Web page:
Samuel Butler, The Way of All Flesh: Ch. 16

[+] | [-] | reset
 

Chapter XVI

He does not like this branch of his profession—indeed he hates it—but will not admit it to himself.  The habit of not admitting things to himself has become a confirmed one with him.  Nevertheless there haunts him an ill defined sense that life would be pleasanter if there were no sick sinners, or if they would at any rate face an eternity of torture with more indifference.  He does not feel that he is in his element.  The farmers look as if they were in their element.  They are full-bodied, healthy and contented; but between him and them there is a great gulf fixed.  A hard and drawn look begins to settle about the corners of his mouth, so that even if he were not in a black coat and white tie a child might know him for a parson.

He knows that he is doing his duty.  Every day convinces him of this more firmly; but then there is not much duty for him to do.  He is sadly in want of occupation.  He has no taste for any of those field sports which were not considered unbecoming for a clergyman forty years ago.  He does not ride, nor shoot, nor fish, nor course, nor play cricket.  Study, to do him justice, he had never really liked, and what inducement was there for him to study at Battersby?  He reads neither old books nor new ones.  He does not interest himself in art or science or politics, but he sets his back up with some promptness if any of them show any development unfamiliar to himself.  True, he writes his own sermons, but even his wife considers that his forte lies rather in the example of his life (which is one long act of self-devotion) than in his utterances from the pulpit.  After breakfast he retires to his study; he cuts little bits out of the Bible and gums them with exquisite neatness by the side of other little bits; this he calls making a Harmony of the Old and New Testaments.  Alongside the extracts he copies in the very perfection of hand-writing extracts from Mede (the only man, according to Theobald, who really understood the Book of Revelation), Patrick, and other old divines.  He works steadily at this for half an hour every morning during many years, and the result is doubtless valuable.  After some years have gone by he hears his children their lessons, and the daily oft-repeated screams that issue from the study during the lesson hours tell their own horrible story over the house.  He has also taken to collecting a hortus siccus, and through the interest of his father was once mentioned in the Saturday Magazine as having been the first to find a plant, whose name I have forgotten, in the neighbourhood of Battersby.  This number of the Saturday Magazine has been bound in red morocco, and is kept upon the drawing-room table.  He potters about his garden; if he hears a hen cackling he runs and tells Christina, and straightway goes hunting for the egg.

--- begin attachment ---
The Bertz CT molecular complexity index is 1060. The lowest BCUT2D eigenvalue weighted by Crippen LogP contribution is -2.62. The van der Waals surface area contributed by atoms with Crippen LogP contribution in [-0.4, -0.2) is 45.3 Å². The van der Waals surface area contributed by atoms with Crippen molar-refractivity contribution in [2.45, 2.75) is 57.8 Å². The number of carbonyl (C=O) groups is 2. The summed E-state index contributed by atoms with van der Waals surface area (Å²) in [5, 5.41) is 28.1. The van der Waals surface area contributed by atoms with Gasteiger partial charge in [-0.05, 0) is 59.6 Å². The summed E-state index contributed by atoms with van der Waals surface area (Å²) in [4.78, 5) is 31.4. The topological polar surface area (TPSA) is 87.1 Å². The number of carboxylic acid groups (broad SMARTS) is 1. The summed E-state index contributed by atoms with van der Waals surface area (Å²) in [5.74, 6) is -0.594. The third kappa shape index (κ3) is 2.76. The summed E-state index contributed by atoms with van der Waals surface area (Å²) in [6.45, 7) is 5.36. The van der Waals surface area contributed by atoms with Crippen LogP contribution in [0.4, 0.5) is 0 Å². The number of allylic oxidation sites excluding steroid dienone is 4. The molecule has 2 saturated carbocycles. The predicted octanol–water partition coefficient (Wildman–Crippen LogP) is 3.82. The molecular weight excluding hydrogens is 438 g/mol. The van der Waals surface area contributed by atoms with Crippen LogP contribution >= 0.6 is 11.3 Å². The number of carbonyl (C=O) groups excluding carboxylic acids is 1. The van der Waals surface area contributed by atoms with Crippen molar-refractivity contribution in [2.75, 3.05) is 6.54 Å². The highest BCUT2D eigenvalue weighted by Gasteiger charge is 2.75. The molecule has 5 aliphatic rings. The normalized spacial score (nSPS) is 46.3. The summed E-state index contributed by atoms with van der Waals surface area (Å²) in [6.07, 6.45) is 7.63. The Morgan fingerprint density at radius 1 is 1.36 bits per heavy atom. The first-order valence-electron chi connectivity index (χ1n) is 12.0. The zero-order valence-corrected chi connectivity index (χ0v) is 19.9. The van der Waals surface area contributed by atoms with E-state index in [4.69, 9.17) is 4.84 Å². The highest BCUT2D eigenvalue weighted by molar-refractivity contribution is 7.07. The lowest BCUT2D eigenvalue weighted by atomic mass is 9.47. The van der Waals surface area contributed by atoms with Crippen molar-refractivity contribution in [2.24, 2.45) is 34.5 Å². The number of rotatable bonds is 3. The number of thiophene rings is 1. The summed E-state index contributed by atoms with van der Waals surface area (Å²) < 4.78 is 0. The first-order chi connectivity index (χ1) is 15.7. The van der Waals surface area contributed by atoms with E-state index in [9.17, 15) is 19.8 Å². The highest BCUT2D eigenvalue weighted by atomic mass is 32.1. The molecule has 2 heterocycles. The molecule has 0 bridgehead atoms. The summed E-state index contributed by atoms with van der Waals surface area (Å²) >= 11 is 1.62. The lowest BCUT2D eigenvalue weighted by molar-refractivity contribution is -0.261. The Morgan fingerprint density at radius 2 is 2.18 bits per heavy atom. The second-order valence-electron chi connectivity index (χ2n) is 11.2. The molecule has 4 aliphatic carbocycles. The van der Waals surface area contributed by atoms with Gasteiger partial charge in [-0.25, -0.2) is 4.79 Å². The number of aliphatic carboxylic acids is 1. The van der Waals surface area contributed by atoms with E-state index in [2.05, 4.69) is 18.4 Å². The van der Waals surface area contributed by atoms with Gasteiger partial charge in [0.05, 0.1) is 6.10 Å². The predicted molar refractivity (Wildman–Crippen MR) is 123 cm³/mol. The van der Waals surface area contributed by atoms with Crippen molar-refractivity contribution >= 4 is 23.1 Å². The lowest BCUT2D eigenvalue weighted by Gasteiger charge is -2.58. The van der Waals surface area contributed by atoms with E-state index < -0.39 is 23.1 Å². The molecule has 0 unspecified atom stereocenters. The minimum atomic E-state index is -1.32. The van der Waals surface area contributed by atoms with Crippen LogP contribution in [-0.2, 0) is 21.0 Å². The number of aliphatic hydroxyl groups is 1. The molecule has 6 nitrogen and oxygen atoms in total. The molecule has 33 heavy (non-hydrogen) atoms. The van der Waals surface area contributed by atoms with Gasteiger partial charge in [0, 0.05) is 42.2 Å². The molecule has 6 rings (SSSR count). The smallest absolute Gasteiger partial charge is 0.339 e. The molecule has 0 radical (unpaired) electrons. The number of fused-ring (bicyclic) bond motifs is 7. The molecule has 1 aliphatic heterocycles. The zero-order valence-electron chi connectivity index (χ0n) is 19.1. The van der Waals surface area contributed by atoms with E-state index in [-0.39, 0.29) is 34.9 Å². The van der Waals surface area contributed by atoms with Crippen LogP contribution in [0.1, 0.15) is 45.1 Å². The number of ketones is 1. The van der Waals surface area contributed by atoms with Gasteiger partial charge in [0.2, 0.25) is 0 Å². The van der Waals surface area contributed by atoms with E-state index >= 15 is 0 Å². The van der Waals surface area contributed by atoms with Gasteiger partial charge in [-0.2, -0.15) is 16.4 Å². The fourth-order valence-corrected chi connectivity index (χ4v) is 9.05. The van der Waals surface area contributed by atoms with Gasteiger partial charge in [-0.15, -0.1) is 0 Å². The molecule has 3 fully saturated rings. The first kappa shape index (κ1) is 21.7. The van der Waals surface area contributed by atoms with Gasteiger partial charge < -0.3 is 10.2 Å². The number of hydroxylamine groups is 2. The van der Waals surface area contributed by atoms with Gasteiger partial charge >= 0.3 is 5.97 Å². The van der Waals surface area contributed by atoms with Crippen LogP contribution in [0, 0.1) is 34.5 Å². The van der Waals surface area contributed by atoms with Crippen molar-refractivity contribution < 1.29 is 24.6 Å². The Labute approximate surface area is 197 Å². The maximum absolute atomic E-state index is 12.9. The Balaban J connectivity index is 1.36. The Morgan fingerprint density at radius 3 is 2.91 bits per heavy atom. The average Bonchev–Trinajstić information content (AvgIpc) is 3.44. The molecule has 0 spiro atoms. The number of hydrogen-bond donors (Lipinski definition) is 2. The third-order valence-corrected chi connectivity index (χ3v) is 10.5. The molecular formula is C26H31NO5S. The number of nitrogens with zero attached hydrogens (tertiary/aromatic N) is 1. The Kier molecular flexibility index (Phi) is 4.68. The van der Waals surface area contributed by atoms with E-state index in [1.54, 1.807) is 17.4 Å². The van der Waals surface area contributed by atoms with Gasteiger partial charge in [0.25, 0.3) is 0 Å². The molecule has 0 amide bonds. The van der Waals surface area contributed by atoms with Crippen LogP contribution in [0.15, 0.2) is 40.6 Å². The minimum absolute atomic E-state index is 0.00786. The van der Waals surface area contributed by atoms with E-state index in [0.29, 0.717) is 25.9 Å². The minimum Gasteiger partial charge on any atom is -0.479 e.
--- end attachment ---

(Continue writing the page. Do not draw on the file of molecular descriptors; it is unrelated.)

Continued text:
When the two Miss Allabys came, as they sometimes did, to stay with Christina, they said the life led by their sister and brother-in-law was an idyll.  Happy indeed was Christina in her choice, for that she had had a choice was a fiction which soon took root among them—and happy Theobald in his Christina.  Somehow or other Christina was always a little shy of cards when her sisters were staying with her, though at other times she enjoyed a game of cribbage or a rubber of whist heartily enough, but her sisters knew they would never be asked to Battersby again if they were to refer to that little matter, and on the whole it was worth their while to be asked to Battersby.  If Theobald’s temper was rather irritable he did not vent it upon them.

By nature reserved, if he could have found someone to cook his dinner for him, he would rather have lived in a desert island than not.  In his heart of hearts he held with Pope that “the greatest nuisance to mankind is man” or words to that effect—only that women, with the exception perhaps of Christina, were worse.  Yet for all this when visitors called he put a better face on it than anyone who was behind the scenes would have expected.

He was quick too at introducing the names of any literary celebrities whom he had met at his father’s house, and soon established an all-round reputation which satisfied even Christina herself.